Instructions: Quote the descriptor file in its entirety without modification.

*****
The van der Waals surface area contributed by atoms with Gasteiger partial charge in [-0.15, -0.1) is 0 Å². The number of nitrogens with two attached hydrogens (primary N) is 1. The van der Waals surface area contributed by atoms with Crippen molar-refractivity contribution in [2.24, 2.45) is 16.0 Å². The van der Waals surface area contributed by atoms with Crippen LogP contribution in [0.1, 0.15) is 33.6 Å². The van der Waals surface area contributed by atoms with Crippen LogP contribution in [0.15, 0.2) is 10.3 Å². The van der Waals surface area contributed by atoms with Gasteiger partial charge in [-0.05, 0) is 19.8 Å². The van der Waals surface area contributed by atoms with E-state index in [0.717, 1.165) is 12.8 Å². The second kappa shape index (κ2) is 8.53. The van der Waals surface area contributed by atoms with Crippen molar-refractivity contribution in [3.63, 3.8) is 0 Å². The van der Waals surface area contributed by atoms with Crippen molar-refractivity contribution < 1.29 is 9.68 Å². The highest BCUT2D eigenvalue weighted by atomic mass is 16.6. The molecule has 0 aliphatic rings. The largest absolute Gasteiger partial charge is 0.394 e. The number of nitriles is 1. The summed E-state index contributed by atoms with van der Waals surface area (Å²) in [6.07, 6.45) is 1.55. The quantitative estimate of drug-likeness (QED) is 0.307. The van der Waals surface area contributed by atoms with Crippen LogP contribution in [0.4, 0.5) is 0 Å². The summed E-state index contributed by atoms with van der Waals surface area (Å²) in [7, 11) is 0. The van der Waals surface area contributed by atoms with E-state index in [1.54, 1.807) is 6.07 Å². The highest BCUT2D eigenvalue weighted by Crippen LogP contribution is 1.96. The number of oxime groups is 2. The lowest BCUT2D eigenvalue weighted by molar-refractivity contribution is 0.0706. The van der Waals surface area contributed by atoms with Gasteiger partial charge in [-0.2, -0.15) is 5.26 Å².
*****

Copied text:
The van der Waals surface area contributed by atoms with Gasteiger partial charge in [-0.15, -0.1) is 0 Å². The number of nitrogens with two attached hydrogens (primary N) is 1. The van der Waals surface area contributed by atoms with Crippen molar-refractivity contribution in [2.24, 2.45) is 16.0 Å². The van der Waals surface area contributed by atoms with Crippen LogP contribution in [0.1, 0.15) is 33.6 Å². The van der Waals surface area contributed by atoms with Crippen LogP contribution in [0.15, 0.2) is 10.3 Å². The van der Waals surface area contributed by atoms with Gasteiger partial charge in [-0.05, 0) is 19.8 Å². The van der Waals surface area contributed by atoms with E-state index in [0.717, 1.165) is 12.8 Å². The second kappa shape index (κ2) is 8.53. The van der Waals surface area contributed by atoms with Crippen molar-refractivity contribution in [3.63, 3.8) is 0 Å². The van der Waals surface area contributed by atoms with Crippen molar-refractivity contribution < 1.29 is 9.68 Å². The highest BCUT2D eigenvalue weighted by atomic mass is 16.6. The molecule has 0 aliphatic rings. The largest absolute Gasteiger partial charge is 0.394 e. The number of nitriles is 1. The summed E-state index contributed by atoms with van der Waals surface area (Å²) in [6.07, 6.45) is 1.55. The quantitative estimate of drug-likeness (QED) is 0.307. The van der Waals surface area contributed by atoms with Crippen LogP contribution in [0.4, 0.5) is 0 Å². The summed E-state index contributed by atoms with van der Waals surface area (Å²) in [7, 11) is 0. The van der Waals surface area contributed by atoms with E-state index in [1.54, 1.807) is 6.07 Å². The highest BCUT2D eigenvalue weighted by Crippen LogP contribution is 1.96. The number of oxime groups is 2. The lowest BCUT2D eigenvalue weighted by molar-refractivity contribution is 0.0706. The van der Waals surface area contributed by atoms with Gasteiger partial charge in [-0.2, -0.15) is 5.26 Å².